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Just what did Denny Hamlin say that drew that secret $50,000 NASCAR fine?

  Denny Hamlin, in victory at Michigan (Photo: Getty Images for NASCAR)

   By Mike Mulhern

   POCONO, Pa.
   So just what got Denny Hamlin in such trouble the past few weeks that NASCAR executives felt they needed to dish out a $50,000 'secret' fine?
   No one is officially laying out the facts in all this, but as best as can be determined these are four of the points that NASCAR apparently decided were too much for them to handle:

    First – Michigan, the June 13th race. Hamlin won. But a late caution for debris, on lap 183 of the 200-lapper, wiped out Hamlin's 10-second lead, in a race he had dominated. It was Hamlin's fifth win over a 10-race span.
   In his post-race interviews Hamlin said this, in response to the question if he himself saw any debris:
   "Well, I mean, it's tough, because I was literally thinking inside the car I'm all for some of these cautions....(but) Now if I don't win the race because maybe I get a bad restart or something, then probably I'm angry because I feel like NASCAR changed the outcome of the race.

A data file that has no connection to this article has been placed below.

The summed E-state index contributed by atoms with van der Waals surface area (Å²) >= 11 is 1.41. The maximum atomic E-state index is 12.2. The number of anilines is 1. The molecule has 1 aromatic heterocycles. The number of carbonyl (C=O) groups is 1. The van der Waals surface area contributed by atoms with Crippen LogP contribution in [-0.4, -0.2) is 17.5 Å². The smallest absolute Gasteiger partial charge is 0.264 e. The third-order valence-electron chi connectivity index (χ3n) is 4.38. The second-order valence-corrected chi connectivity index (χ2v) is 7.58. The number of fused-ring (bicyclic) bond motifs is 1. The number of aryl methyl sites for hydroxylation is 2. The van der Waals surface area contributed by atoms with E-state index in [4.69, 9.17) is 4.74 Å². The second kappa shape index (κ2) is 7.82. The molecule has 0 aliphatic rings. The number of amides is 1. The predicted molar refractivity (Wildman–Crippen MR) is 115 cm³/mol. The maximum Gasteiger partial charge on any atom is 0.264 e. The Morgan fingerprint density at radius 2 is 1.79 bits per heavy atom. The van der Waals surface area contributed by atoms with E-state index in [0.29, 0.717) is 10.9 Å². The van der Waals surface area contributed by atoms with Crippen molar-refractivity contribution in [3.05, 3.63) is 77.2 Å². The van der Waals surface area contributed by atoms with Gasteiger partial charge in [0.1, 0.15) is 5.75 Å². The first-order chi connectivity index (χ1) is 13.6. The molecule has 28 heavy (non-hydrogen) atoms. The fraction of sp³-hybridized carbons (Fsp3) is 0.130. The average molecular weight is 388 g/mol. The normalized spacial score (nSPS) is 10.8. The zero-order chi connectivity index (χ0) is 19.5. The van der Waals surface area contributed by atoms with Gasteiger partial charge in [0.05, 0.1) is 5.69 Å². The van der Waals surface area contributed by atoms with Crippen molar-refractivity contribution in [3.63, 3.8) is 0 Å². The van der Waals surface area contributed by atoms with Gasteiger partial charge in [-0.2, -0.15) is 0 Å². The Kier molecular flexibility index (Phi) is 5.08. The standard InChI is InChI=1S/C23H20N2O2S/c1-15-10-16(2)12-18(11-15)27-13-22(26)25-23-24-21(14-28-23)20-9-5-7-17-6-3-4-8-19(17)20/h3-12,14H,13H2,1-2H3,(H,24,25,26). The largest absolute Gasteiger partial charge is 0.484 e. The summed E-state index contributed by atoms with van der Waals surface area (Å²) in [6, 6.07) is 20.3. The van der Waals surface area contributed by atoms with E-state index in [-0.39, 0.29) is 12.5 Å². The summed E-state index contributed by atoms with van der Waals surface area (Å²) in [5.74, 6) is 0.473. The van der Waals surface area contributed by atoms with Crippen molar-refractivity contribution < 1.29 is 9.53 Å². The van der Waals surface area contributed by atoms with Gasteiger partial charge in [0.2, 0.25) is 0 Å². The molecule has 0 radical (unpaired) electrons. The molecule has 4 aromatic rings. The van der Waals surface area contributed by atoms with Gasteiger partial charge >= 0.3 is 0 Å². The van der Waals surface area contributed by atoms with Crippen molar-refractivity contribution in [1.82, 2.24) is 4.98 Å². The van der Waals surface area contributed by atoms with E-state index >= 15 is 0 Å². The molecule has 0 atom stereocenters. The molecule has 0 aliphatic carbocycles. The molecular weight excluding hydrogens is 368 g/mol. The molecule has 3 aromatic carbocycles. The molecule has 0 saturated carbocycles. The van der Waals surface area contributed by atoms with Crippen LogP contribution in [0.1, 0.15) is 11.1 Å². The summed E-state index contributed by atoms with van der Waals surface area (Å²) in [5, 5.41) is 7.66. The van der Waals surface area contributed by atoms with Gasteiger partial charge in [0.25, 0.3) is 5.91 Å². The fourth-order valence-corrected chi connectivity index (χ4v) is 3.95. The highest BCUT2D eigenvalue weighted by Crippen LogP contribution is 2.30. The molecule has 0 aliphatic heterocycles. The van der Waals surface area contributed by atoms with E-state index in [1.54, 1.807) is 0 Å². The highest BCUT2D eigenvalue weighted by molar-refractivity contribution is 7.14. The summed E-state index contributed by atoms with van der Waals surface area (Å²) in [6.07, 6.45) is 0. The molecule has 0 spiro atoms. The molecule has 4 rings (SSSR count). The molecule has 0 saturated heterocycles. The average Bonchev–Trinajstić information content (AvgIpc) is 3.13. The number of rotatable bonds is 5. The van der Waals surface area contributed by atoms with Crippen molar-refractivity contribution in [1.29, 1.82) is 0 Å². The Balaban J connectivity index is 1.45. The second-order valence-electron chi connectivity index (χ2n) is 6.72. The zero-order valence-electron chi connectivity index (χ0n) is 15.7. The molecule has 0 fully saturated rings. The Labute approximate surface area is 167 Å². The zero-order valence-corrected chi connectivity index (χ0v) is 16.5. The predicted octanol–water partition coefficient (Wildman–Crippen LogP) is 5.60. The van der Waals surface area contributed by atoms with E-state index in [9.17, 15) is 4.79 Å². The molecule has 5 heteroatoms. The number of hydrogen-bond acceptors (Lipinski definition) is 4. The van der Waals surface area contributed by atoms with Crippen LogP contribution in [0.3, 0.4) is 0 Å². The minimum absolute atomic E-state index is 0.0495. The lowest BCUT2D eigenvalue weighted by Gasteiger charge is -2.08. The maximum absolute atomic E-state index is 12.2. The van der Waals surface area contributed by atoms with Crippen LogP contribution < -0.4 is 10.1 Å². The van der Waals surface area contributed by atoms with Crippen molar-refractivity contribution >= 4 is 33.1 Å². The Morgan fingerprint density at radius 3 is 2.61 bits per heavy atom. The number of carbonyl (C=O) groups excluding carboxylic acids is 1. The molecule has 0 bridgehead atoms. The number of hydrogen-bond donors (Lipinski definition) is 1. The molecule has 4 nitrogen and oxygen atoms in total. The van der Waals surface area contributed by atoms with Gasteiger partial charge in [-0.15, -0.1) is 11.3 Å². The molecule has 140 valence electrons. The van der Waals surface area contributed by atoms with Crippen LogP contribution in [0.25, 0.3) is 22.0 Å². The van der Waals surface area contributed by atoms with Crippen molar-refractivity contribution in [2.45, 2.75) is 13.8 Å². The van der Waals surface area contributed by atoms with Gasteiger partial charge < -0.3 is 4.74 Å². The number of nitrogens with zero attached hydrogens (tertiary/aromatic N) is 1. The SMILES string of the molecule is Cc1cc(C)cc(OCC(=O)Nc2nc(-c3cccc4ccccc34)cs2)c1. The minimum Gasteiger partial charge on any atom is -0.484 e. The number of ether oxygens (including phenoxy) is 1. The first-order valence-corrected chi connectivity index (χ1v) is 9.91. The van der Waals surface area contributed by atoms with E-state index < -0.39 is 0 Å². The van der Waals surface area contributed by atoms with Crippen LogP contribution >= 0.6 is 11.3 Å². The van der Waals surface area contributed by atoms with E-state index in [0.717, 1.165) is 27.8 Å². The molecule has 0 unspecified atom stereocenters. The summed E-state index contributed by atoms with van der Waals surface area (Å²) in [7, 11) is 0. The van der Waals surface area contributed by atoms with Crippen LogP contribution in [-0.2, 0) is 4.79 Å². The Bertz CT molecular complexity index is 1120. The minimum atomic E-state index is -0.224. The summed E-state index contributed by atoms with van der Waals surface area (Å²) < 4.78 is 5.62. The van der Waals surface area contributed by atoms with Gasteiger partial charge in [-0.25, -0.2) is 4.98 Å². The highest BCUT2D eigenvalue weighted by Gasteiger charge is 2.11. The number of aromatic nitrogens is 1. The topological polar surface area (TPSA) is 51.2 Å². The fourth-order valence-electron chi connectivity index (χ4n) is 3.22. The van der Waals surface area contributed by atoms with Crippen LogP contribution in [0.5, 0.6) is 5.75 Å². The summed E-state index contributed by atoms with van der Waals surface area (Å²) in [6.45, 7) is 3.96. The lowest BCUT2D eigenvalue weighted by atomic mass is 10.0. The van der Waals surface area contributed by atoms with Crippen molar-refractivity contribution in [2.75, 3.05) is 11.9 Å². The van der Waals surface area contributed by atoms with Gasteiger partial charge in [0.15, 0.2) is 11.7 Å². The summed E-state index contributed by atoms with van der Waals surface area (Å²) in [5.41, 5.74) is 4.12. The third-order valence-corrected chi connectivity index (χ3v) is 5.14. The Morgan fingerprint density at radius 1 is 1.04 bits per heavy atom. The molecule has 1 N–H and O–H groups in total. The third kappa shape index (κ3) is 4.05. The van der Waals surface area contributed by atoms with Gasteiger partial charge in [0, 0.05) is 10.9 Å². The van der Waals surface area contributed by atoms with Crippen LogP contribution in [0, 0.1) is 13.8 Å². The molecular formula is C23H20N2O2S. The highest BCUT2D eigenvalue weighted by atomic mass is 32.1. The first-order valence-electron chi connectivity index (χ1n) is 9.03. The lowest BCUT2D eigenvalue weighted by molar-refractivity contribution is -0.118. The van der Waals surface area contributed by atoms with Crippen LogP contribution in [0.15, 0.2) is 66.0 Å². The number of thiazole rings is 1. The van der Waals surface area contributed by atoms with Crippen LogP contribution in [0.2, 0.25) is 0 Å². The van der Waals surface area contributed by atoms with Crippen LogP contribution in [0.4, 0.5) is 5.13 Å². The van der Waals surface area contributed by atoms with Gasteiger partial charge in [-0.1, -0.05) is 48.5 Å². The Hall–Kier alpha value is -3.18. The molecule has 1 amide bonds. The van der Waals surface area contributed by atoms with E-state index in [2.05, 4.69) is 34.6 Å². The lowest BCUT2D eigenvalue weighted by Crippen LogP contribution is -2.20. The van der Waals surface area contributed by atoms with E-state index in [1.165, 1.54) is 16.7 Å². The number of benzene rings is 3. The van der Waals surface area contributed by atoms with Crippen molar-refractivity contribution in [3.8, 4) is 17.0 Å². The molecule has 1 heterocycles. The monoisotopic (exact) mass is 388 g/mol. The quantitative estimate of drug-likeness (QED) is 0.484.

"But...it was still on me to do my job to win the race. I feel like I got a good restart, got clear of those guys.
    "I understand this is show business.
    "No, I didn't see any debris, if that's what you're asking. I mean, we typically get them every single week. I'm not going to say it's accepted, but what can you do?"
    Questionable cautions have long been part of the sport, and NASCAR typically errs on the side of safety, except at the end of a race, where (Daytona 2007 for classic example) officials try to let the drivers fight it out for the win.
   Second – At Sonoma, Calif., the following week Hamlin amped up his complaints:
   "There is always debris around the track. You can call anything debris. You could say that anything is debris and that it is a legitimate safety hazard....but I just think it's the timing: 'OK, there it is. Let's pick it up and regroup.'
    "For the sake of show, that's okay. But for the sake of competition, it's not always the right thing.
    "But if we weren't talking about that last week, if NASCAR had let it go, people were going to be talking about 'a boring race,' and that's something we don't want, either.
    "But I think that sometimes they just don't throw the caution. There is always debris that they could throw a legitimate caution for, but I think that sometimes they just kind of let it go, when maybe things are getting mixed up (good, tight racing)...and other times when things are spread out 'Let's tighten it back up.'" Meaning by bringing out a caution.
    In response to Hamlin's complaints at Sonoma, Jeff Gordon that same day took exception to Hamlin calling out NASCAR on the issue so publicly: "What we've learned the past couple years is that I think they (NASCAR) are totally okay with that being brought up -- but not necessarily in the public.
    "Have that discussion, but don't use the media to get that recognized.
    "Ever since I've been driving a stock car, the 'phantom debris' has always been an issue. It's not just recently, it's always been out there.